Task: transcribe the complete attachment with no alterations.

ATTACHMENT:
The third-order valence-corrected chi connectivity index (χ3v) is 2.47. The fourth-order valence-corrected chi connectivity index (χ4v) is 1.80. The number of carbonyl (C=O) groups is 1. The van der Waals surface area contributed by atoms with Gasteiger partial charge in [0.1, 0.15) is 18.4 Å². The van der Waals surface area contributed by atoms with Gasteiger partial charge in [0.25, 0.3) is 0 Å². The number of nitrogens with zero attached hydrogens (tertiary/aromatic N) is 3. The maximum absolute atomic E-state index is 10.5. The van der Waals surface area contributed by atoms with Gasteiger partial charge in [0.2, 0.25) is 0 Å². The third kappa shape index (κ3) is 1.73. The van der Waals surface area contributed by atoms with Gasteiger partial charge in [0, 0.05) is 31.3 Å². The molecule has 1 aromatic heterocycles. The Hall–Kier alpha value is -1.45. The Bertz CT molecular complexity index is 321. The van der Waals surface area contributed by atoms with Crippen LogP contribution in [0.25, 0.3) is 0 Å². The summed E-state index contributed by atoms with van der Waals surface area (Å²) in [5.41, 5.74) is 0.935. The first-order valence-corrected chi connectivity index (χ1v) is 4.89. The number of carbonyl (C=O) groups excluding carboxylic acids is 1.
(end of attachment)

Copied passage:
The third-order valence-corrected chi connectivity index (χ3v) is 2.47. The fourth-order valence-corrected chi connectivity index (χ4v) is 1.80. The number of carbonyl (C=O) groups is 1. The van der Waals surface area contributed by atoms with Gasteiger partial charge in [0.1, 0.15) is 18.4 Å². The van der Waals surface area contributed by atoms with Gasteiger partial charge in [0.25, 0.3) is 0 Å². The number of nitrogens with zero attached hydrogens (tertiary/aromatic N) is 3. The maximum absolute atomic E-state index is 10.5. The van der Waals surface area contributed by atoms with Gasteiger partial charge in [0.2, 0.25) is 0 Å². The third kappa shape index (κ3) is 1.73. The van der Waals surface area contributed by atoms with Gasteiger partial charge in [0, 0.05) is 31.3 Å². The molecule has 1 aromatic heterocycles. The Hall–Kier alpha value is -1.45. The Bertz CT molecular complexity index is 321. The van der Waals surface area contributed by atoms with Crippen LogP contribution in [0.25, 0.3) is 0 Å². The summed E-state index contributed by atoms with van der Waals surface area (Å²) in [5.41, 5.74) is 0.935. The first-order valence-corrected chi connectivity index (χ1v) is 4.89. The number of carbonyl (C=O) groups excluding carboxylic acids is 1.